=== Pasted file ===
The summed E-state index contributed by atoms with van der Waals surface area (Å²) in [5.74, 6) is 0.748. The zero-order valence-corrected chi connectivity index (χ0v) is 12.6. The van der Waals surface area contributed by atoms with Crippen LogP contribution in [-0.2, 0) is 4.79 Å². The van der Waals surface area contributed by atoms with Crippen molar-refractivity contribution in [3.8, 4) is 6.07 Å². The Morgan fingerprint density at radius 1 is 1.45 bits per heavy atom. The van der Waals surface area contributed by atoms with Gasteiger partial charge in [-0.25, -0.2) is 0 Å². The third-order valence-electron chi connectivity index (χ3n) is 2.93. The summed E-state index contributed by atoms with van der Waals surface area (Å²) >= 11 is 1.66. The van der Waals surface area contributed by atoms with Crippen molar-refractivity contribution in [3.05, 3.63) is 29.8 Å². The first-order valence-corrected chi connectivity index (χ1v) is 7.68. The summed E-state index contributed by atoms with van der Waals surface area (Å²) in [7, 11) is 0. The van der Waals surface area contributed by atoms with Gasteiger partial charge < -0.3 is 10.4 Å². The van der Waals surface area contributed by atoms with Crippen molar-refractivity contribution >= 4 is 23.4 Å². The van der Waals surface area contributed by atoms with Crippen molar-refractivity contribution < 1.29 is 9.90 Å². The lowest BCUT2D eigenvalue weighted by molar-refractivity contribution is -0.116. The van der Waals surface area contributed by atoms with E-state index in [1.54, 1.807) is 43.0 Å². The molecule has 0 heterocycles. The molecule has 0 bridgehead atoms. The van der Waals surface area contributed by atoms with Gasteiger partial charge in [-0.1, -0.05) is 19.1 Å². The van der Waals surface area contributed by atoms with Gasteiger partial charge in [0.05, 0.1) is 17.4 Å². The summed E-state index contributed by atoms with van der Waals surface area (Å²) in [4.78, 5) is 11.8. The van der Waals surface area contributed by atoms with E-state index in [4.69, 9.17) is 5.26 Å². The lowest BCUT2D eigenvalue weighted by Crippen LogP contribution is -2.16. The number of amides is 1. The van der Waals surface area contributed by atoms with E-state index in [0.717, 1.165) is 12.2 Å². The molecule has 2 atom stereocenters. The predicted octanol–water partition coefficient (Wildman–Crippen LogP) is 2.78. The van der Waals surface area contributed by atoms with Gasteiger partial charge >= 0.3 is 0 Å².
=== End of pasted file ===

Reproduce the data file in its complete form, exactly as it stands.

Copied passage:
The summed E-state index contributed by atoms with van der Waals surface area (Å²) in [5.74, 6) is 0.748. The zero-order valence-corrected chi connectivity index (χ0v) is 12.6. The van der Waals surface area contributed by atoms with Crippen LogP contribution in [-0.2, 0) is 4.79 Å². The van der Waals surface area contributed by atoms with Crippen molar-refractivity contribution in [3.8, 4) is 6.07 Å². The Morgan fingerprint density at radius 1 is 1.45 bits per heavy atom. The van der Waals surface area contributed by atoms with Gasteiger partial charge in [-0.25, -0.2) is 0 Å². The third-order valence-electron chi connectivity index (χ3n) is 2.93. The summed E-state index contributed by atoms with van der Waals surface area (Å²) >= 11 is 1.66. The van der Waals surface area contributed by atoms with Crippen molar-refractivity contribution in [3.05, 3.63) is 29.8 Å². The first-order valence-corrected chi connectivity index (χ1v) is 7.68. The summed E-state index contributed by atoms with van der Waals surface area (Å²) in [7, 11) is 0. The van der Waals surface area contributed by atoms with Gasteiger partial charge < -0.3 is 10.4 Å². The van der Waals surface area contributed by atoms with Crippen molar-refractivity contribution >= 4 is 23.4 Å². The van der Waals surface area contributed by atoms with Crippen molar-refractivity contribution < 1.29 is 9.90 Å². The lowest BCUT2D eigenvalue weighted by molar-refractivity contribution is -0.116. The van der Waals surface area contributed by atoms with E-state index in [1.54, 1.807) is 43.0 Å². The molecule has 0 heterocycles. The molecule has 0 bridgehead atoms. The van der Waals surface area contributed by atoms with Gasteiger partial charge in [-0.1, -0.05) is 19.1 Å². The van der Waals surface area contributed by atoms with Gasteiger partial charge in [0.05, 0.1) is 17.4 Å². The summed E-state index contributed by atoms with van der Waals surface area (Å²) in [4.78, 5) is 11.8. The van der Waals surface area contributed by atoms with E-state index in [4.69, 9.17) is 5.26 Å². The lowest BCUT2D eigenvalue weighted by Crippen LogP contribution is -2.16. The number of amides is 1. The van der Waals surface area contributed by atoms with E-state index in [0.717, 1.165) is 12.2 Å². The molecule has 2 atom stereocenters. The predicted octanol–water partition coefficient (Wildman–Crippen LogP) is 2.78. The van der Waals surface area contributed by atoms with Gasteiger partial charge >= 0.3 is 0 Å².